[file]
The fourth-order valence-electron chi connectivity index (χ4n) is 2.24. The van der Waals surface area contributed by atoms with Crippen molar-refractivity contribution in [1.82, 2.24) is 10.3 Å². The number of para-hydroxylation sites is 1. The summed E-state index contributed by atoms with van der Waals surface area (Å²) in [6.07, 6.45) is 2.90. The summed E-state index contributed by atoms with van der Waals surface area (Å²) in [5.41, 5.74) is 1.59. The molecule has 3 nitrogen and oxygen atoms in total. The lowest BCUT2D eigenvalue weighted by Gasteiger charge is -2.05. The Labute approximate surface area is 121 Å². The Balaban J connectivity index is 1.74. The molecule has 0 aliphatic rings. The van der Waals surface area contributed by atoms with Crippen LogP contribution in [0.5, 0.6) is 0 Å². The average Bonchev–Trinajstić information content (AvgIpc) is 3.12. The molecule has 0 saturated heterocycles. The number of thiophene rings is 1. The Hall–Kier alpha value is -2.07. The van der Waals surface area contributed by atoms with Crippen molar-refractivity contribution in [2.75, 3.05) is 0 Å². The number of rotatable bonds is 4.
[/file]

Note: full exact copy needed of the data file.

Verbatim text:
The fourth-order valence-electron chi connectivity index (χ4n) is 2.24. The van der Waals surface area contributed by atoms with Crippen molar-refractivity contribution in [1.82, 2.24) is 10.3 Å². The number of para-hydroxylation sites is 1. The summed E-state index contributed by atoms with van der Waals surface area (Å²) in [6.07, 6.45) is 2.90. The summed E-state index contributed by atoms with van der Waals surface area (Å²) in [5.41, 5.74) is 1.59. The molecule has 3 nitrogen and oxygen atoms in total. The lowest BCUT2D eigenvalue weighted by Gasteiger charge is -2.05. The Labute approximate surface area is 121 Å². The Balaban J connectivity index is 1.74. The molecule has 0 aliphatic rings. The van der Waals surface area contributed by atoms with Crippen LogP contribution in [0.5, 0.6) is 0 Å². The average Bonchev–Trinajstić information content (AvgIpc) is 3.12. The molecule has 0 saturated heterocycles. The number of thiophene rings is 1. The Hall–Kier alpha value is -2.07. The van der Waals surface area contributed by atoms with Crippen molar-refractivity contribution in [2.75, 3.05) is 0 Å². The number of rotatable bonds is 4.